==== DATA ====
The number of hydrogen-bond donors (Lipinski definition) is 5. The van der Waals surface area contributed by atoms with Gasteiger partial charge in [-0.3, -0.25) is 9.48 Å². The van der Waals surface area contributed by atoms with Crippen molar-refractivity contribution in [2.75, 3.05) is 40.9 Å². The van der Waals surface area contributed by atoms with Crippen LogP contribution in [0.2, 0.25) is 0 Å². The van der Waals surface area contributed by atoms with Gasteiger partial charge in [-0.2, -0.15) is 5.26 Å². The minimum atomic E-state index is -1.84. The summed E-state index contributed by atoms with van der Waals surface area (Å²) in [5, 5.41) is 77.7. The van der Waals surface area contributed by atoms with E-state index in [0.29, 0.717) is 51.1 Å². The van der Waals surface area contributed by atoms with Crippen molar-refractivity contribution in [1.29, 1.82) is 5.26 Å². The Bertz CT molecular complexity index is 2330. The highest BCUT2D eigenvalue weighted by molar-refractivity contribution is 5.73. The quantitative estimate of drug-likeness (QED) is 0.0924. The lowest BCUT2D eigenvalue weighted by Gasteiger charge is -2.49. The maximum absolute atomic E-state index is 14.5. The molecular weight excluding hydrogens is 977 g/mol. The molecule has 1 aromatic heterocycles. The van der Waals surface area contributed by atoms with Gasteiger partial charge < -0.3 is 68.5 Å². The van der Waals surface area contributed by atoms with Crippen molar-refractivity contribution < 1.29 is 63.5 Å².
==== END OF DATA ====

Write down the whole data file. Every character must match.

The number of hydrogen-bond donors (Lipinski definition) is 5. The van der Waals surface area contributed by atoms with Gasteiger partial charge in [-0.3, -0.25) is 9.48 Å². The van der Waals surface area contributed by atoms with Crippen molar-refractivity contribution in [2.75, 3.05) is 40.9 Å². The van der Waals surface area contributed by atoms with Crippen LogP contribution in [0.2, 0.25) is 0 Å². The van der Waals surface area contributed by atoms with Gasteiger partial charge in [-0.2, -0.15) is 5.26 Å². The minimum atomic E-state index is -1.84. The summed E-state index contributed by atoms with van der Waals surface area (Å²) in [5, 5.41) is 77.7. The van der Waals surface area contributed by atoms with E-state index in [0.29, 0.717) is 51.1 Å². The van der Waals surface area contributed by atoms with Crippen molar-refractivity contribution in [1.29, 1.82) is 5.26 Å². The Bertz CT molecular complexity index is 2330. The highest BCUT2D eigenvalue weighted by molar-refractivity contribution is 5.73. The quantitative estimate of drug-likeness (QED) is 0.0924. The lowest BCUT2D eigenvalue weighted by Gasteiger charge is -2.49. The maximum absolute atomic E-state index is 14.5. The molecular weight excluding hydrogens is 977 g/mol. The molecule has 1 aromatic heterocycles. The van der Waals surface area contributed by atoms with Gasteiger partial charge < -0.3 is 68.5 Å². The van der Waals surface area contributed by atoms with Crippen molar-refractivity contribution < 1.29 is 63.5 Å².